Genes of group 3 displayed short-term but dramatic changes in expression around the breaker stage (Figure 6; group 3). This group contains orthologues of GGP (SlGGP2, SGN-U573852), GPP (SlGPP2, SGN-U568299), and MDHAR (SlMDHAR2, SGN-U573751). Expression profiles were characterised by a peak at MG, followed by a decrease at the B-1 stage, and then a sharp increase at B + 1, followed by constant expression through the remainder of ripening.
The fourth group contains the other orthologue of the key biosynthetic enzyme GGP (SlGGP1, SGN-U579800), and two copies of the recycling gene MDHAR (SlMDHAR1, SGN-U583672; SlMDHAR3, SGN-U584073) (Figure 6). These transcripts proved to be the most interesting as their relative expression profiles showed the same characteristic changes around the breaker stage as observed in totAsA-AsA levels in ‘Ailsa Craig’, but with delay of one day (Figure 2).
Expression levels of key candidate genes in red fruit
Relative gene expression
AsA (nmol gFW-1)
826.4 ± 32.3
2.448 ± 0.11
0.346 ± 0.13
1.222 ± 0.65
0.684 ± 0.05
493.5 ± 7.29
1.233 ± 0.27
0.495 ± 0.26
1.268 ± 0.59
0.430 ± 0.07
AsA and GSH concentrations in two tomato cultivars
Fully ripe tomato fruits have only ‘moderate’ totAsA-AsA concentrations  compared to the fruits of other species such as blackcurrant  and kiwifruit . Under the standardised hydroponic greenhouse conditions used here, fruit AsA concentrations of ‘Santorini’ and ‘Ailsa Craig’ at the red ripe stage were 14.6 and 8.69 mg/100gFW, respectively, representing a 1.7-fold difference between the cultivars. This is identical to the differences observed between the same cultivars when grown under field conditions in Greece , indicating that there is a strong and stable genetic basis for the regulation of the AsA pool size in tomato. However, the field-grown tomatoes had about 1.5-fold higher fruit AsA levels compared to greenhouse-grown tomatoes, presumably due to the higher levels of irradiance (and temperature) experienced in the field . The differences in totAsA concentrations of red ripe fruits however were not as great (21.2 and 17.7 nmol/gFW in ‘Santorini’ and ‘Ailsa Craig’, respectively) due to the fact that the AsA pool in ‘Ailsa Craig’ contained a higher % DHA (i.e. it was more oxidised). This is possibly due to the lower activities of the enzymes involved in AsA recycling at this stage (Figure 5).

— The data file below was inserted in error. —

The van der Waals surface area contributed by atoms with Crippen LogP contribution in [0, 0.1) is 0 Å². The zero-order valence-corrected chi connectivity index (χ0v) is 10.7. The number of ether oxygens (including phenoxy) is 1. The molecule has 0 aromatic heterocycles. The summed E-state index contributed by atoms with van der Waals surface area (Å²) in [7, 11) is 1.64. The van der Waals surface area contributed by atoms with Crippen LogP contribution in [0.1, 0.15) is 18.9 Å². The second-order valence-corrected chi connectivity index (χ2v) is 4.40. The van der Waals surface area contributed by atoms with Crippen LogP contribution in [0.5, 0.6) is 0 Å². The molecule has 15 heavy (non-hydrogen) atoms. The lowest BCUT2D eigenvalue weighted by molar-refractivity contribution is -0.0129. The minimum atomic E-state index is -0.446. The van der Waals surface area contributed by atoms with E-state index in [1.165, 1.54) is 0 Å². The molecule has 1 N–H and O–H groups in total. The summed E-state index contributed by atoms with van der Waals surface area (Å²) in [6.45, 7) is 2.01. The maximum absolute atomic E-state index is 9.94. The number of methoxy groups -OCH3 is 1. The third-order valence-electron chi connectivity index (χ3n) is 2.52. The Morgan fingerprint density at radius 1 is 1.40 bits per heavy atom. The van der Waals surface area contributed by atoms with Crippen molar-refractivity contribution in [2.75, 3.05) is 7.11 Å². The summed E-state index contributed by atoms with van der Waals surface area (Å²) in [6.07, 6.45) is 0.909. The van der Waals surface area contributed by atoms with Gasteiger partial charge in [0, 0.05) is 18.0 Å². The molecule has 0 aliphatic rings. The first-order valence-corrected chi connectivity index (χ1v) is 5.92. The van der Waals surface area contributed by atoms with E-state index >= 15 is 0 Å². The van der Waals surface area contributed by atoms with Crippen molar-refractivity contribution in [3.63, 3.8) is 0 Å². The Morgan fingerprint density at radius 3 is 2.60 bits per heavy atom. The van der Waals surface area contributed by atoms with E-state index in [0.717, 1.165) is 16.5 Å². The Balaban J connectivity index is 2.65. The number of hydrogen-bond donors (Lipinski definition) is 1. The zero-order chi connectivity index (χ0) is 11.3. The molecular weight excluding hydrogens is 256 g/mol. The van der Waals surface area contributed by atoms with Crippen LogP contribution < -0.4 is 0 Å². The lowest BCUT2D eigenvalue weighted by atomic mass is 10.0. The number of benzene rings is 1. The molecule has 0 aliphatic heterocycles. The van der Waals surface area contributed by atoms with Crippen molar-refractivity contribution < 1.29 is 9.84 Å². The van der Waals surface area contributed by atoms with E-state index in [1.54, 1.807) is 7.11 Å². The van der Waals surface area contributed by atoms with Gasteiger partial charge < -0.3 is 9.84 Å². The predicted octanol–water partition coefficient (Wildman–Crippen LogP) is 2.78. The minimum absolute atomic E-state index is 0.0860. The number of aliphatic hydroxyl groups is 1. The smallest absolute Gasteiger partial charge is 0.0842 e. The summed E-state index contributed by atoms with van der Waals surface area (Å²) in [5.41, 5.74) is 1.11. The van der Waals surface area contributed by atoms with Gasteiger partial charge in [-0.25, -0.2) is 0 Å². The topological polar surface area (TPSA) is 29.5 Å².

On average, totAsA, AsA, and GSH concentrations were 1.8-, 2.4-, and 1.4-fold higher in ‘Santorini’ fruit than ‘Ailsa Craig’ throughout ripening. However, the concentrations of totGSH-GSH did not vary significantly during ripening. Since the time to ripening was similar in both cultivars and there were also no significant differences in fruit water contents it is unlikely that the changes are related to a metabolite ‘dilution’ effect (Additional file 1: Table S1). These differences therefore represent clear genetic differences in the capacity to accumulate fruit totAsA-AsA.